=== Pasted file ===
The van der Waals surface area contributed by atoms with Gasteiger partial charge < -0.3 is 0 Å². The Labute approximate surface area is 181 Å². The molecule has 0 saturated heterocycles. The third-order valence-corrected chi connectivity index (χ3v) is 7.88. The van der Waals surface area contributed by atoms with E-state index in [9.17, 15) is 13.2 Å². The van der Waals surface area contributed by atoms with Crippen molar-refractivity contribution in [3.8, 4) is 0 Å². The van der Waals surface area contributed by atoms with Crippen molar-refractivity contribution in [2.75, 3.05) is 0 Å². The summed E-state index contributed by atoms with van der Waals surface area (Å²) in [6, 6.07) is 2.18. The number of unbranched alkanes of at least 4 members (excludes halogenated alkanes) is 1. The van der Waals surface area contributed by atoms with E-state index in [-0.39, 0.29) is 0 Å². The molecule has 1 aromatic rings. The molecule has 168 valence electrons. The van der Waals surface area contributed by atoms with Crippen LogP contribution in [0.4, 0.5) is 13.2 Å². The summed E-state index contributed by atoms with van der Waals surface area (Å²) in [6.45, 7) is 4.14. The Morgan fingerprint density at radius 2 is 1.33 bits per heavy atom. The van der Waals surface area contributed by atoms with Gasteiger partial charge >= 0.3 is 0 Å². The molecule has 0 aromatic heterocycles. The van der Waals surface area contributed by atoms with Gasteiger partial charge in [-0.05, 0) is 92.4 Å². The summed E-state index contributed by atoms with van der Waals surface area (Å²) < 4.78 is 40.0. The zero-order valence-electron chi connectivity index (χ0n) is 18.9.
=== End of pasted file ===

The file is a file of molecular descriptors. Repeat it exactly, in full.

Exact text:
The van der Waals surface area contributed by atoms with Gasteiger partial charge < -0.3 is 0 Å². The Labute approximate surface area is 181 Å². The molecule has 0 saturated heterocycles. The third-order valence-corrected chi connectivity index (χ3v) is 7.88. The van der Waals surface area contributed by atoms with E-state index in [9.17, 15) is 13.2 Å². The van der Waals surface area contributed by atoms with Crippen molar-refractivity contribution in [3.8, 4) is 0 Å². The van der Waals surface area contributed by atoms with Crippen molar-refractivity contribution in [2.75, 3.05) is 0 Å². The summed E-state index contributed by atoms with van der Waals surface area (Å²) in [6, 6.07) is 2.18. The number of unbranched alkanes of at least 4 members (excludes halogenated alkanes) is 1. The van der Waals surface area contributed by atoms with E-state index in [-0.39, 0.29) is 0 Å². The molecule has 1 aromatic rings. The molecule has 168 valence electrons. The van der Waals surface area contributed by atoms with Crippen LogP contribution in [0.4, 0.5) is 13.2 Å². The summed E-state index contributed by atoms with van der Waals surface area (Å²) in [6.45, 7) is 4.14. The Morgan fingerprint density at radius 2 is 1.33 bits per heavy atom. The van der Waals surface area contributed by atoms with Gasteiger partial charge >= 0.3 is 0 Å². The molecule has 0 aromatic heterocycles. The van der Waals surface area contributed by atoms with Gasteiger partial charge in [-0.05, 0) is 92.4 Å². The summed E-state index contributed by atoms with van der Waals surface area (Å²) < 4.78 is 40.0. The zero-order valence-electron chi connectivity index (χ0n) is 18.9.